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New campaign to increase vaccine confidence among Black Torontonians

A poster on a subway car.

Image Credit: Poster designed by Kyla Gilbert. Layout by Angela Bains. 

New campaign to increase vaccine confidence among Black Torontonians

A new campaign, Vaccin8 for the Culture, seeks to tackle vaccine inequity by promoting vaccine literacy and confidence while celebrating Black health and culture in the Greater Toronto Area (GTA). 

The initiative is being led by the Solid Black Collective, whose members are four Black OCAD University assistant professors Angela Bains, Kestin Cornwall, Michael Lee Poy and Dr. Kathy Moscou, in collaboration with the Jamaican Canadian Association (JCA). 

“The Vaccin8 for the Culture project is an example of university-community engagement. It demonstrates the innovations that can emerge when artists and designers work with kids in the community to identify and address issues that they feel are important. That is a powerful outcome of community-based collaborations,” says Dr. Moscou who is also Interim Associate Dean in the Faculty of Design. 

“The youth vaccine ambassador posters are featured on TTC routes that pass through many Black neighbourhoods in the GTA (Jane and Finch, Eglinton West and Malvern). Posters are installed on the interior bus panels, on the rear of buses and in subway cars,” explains Cornwall. 

The campaign materials, co-designed by the OCAD U professors with Black youth, will be featured until October 13 on the TTC. The colourful and creative posters reflect their perspectives, depict images that resonate with their Black, African and Caribbean peers and express why vaccination is important.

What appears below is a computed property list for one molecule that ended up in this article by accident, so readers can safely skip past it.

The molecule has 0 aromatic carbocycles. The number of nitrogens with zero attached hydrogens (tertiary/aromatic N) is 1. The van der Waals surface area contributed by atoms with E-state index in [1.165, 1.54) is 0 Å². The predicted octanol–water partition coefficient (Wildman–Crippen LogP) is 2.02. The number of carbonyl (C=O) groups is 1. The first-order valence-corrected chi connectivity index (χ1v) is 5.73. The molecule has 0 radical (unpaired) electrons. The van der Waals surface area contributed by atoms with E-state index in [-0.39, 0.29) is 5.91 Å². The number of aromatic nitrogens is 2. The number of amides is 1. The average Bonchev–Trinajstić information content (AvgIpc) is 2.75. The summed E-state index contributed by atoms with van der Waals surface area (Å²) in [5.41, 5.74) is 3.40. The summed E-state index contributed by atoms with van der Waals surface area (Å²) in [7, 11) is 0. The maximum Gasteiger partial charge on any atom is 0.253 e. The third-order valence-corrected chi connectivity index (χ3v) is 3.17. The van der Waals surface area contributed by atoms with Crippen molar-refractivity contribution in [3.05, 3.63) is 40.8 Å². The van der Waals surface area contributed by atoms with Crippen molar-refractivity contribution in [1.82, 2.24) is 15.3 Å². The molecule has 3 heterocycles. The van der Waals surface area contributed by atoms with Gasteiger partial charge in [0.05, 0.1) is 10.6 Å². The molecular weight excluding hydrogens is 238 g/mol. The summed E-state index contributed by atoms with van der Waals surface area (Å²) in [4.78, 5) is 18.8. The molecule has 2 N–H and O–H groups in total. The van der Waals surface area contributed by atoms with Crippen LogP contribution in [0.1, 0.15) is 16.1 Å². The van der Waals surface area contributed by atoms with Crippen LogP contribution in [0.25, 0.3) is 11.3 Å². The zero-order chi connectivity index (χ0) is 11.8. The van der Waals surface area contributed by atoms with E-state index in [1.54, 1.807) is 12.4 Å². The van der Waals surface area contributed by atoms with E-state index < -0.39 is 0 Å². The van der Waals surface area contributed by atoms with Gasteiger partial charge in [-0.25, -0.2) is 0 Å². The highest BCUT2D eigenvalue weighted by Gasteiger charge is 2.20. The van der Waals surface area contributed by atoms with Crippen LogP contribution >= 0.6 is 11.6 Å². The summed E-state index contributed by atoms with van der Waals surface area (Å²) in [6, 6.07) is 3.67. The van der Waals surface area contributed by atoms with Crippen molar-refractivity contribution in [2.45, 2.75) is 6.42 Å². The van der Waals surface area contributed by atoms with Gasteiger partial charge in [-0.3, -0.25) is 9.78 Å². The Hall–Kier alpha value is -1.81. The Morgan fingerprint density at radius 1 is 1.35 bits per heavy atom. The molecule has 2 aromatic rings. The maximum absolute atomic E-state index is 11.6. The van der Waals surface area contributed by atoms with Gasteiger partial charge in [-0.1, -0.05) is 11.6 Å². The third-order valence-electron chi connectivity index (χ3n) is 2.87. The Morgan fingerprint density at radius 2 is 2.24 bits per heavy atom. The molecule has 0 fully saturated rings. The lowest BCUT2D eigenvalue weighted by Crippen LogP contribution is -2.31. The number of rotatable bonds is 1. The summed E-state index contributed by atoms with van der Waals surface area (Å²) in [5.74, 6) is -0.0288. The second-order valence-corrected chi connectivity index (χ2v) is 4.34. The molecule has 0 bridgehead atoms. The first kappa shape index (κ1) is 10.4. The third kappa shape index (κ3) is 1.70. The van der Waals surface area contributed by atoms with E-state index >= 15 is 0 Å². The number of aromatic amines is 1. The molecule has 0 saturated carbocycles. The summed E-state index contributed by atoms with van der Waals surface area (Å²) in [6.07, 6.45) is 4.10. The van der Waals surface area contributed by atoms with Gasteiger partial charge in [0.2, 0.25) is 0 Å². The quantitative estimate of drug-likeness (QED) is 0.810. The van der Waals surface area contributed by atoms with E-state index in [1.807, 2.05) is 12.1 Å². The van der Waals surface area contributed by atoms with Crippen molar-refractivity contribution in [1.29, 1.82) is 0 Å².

“The JCA is proud to support Vaccin8 and many other vaccine initiatives geared to our communities." says JAC President, Adaoma Patterson.

Dr. Akwatu Khenti, the Special Advisor to the City of Toronto’s Targeted COVID Equity Action Plan and the Chair of the Black Scientists’ Task Force on Vaccine Equity commented, “Vaccines are a way of preventing death. That’s why these vaccines are so important. And that’s why the misinformation, the myths, the lies, the distortions, the omissions are not just terrible, they’re offensive because Black people’s lives are being lost much more so than many other groups”. 

The Vaccin8 for the Culture campaign was inspired by the absence of campaigns and initiatives that speak to the lived experiences of Black community members.  

"We see the Vaccin8 for the Culture campaign as strongly connected to the preservation of Black culture by protecting our cultural icons and members of the Black community with historical and cultural knowledge," says Dr. Moscou. 

“Moreover, Black youth have agency and they are great drivers and advocates for causes, contributing unique concepts.  The Vaccin8 campaign provided an opportunity for Black youth to exercise agency in addressing a public health issue,” she notes. 

The project received funding from the Public Health Agency of Canada, through the Vaccine Community Innovation Challenge. 

Meet the members of the Solid Black Collective

Dr. Kathy Moscou is an Assistant Professor and Interim Associate Dean in the Faculty of Design. Her career combines experiences in visual art and health. Her lived experience, informs her art, focuses on Black cultural aesthetics, contemporary design for social justice and a commitment to the Black community. 

Angela Bains is the Graduate Program Director of Strategic Foresight and Innovation and an Assistant Professor in the Advertising program. In her professional practice, she is the Co-Founder and Strategic Director of an award-winning creative agency.

Kestin Cornwall grew up in the Windsor, Ontario area. Over the past ten years, Cornwall has focused on creating relevant, progressive art. Cornwall explores culture and humanity's relationship with beauty, sex, nature and a long history of cultivation. In addition, Cornwall uses images to explore the notion that culture, entertainment, including film and other media, shape the mass public perception of Black people and people of colour in North American society. Throughout his practice he analyses our obsession with beauty, age and change. 

Michael Lee Poy is an Assistant Professor in the Faculty of Design. He is an Afro-Caribbean artist-activist and architect in Trinidad and Tobago. His practice and interests are centered on post-colonial Caribbean design and fabrication in the festival arts – especially Carnival.